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K. G. Braslis, A. Shulkes, D. R. Fletcher and K. J. Hardy


Calcitonin gene-related peptide (CGRP) is a product of the calcitonin gene with a widespread distribution in neural tissue of the brain, gut and perivascular nerves. Infusion of CGRP produces multiple biological effects, but the physiological significance of these findings will be influenced by the sites and rates of CGRP metabolism.

The metabolic clearance rate and half-life of disappearance of human CGRP were estimated in conscious sheep after infusing CGRP at 1 or 5 pmol/kg per min to steady-state conditions. The particular organs involved in the clearance of CGRP were assessed by measuring the inflow and outflow concentrations across the liver, gut, kidney, lung and brain.

The metabolic clearance rate at steady state was 22·6 ± 2·1 (s.e.m.) and 15·0±1·7 ml/kg per min for the 1 and 5 pmol/kg per min doses respectively. The half-life of disappearance was bi-exponential: 3·6±0·3 min for the first phase and 13·6±1·0 min for the second phase. High-pressure liquid chromatography of plasma at equilibrium revealed only a single peak coeluting with CGRP(1–37): no immunoreactive metabolites were detected. These pharmacokinetic values are intermediate between that of a neurotransmitter and a hormone and are therefore consistent for a peptide with both circulatory and neurotransmitter modes of action. The kidney, with an arterial–renal vein gradient of 14%, and the liver, with a portal– hepatic vein gradient of 25%, were the major organs involved in the clearance of CGRP. The specific organ clearance, however, accounted for only one-third of the whole body metabolic clearance rate of CGRP, suggesting that other more generalized degradative systems are involved, such as endothelial-bound enzymes of blood vessels. This information on clearance and organ-specific metabolism should form a basis for evaluating the physiological roles and modes of action of CGRP.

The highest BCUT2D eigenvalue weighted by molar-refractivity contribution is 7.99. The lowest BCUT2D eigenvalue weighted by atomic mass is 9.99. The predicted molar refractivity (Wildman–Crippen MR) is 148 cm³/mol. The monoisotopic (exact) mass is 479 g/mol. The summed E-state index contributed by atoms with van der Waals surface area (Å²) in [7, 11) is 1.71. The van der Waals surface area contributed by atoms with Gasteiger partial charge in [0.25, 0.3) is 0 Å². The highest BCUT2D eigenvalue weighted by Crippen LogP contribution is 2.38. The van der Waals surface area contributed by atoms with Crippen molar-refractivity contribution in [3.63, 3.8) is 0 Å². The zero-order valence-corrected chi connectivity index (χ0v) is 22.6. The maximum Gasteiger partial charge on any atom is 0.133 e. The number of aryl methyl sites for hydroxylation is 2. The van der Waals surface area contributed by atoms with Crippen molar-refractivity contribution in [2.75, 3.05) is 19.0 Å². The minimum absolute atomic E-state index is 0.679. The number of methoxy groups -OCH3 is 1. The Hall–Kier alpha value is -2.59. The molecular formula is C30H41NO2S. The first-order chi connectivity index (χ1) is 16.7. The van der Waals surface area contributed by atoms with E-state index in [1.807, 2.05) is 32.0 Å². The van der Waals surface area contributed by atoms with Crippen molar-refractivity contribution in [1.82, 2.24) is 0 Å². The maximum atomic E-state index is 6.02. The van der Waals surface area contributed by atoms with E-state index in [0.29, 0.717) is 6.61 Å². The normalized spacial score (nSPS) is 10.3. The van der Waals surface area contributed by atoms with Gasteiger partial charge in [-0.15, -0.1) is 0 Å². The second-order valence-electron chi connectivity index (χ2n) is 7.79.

J. Endocr. (1988) 118,25–31

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B. Quérat, K. Nahoul, A. Hardy, Y. A. Fontaine and J. Leloup-Hâtey


Intact and hypophysectomized freshwater (FW) silver eels were transferred to tanks of FW or artificial sea water (SW; salinity = 0·60 osmol/l) which were simultaneously renewed twice a week. Fish were killed 2 months after transfer and plasma was assayed for ovarian steroids.

In all fish, 5α-androstane-3β,17β-diol was present, while 5α-dihydrotestosterone and 5α-androstane-3α,17β-diol were undetectable.

In intact FW eels, plasma levels of testosterone, 5α-androstane-3β,17β-diol and oestradiol-17β were approximately 0·15 nmol/l. In intact SW eels, no change in plasma levels of testosterone and 5α-androstane-3β,17β-diol was found, whereas the concentration of oestradiol-17β was increased significantly (P<0·01), indicating stimulation of aromatase activity.

In hypophysectomized compared with intact FW fish, plasma levels of testosterone and 5α-androstane-3β,17β-diol were decreased (P<0·05) and there was a slight but significant (P<0·01) augmentation of the plasma concentration of oestradiol-17β which may have involved the removal of pituitary-dependent inhibition of aromatase activity, possibly by 5α-reduced compounds.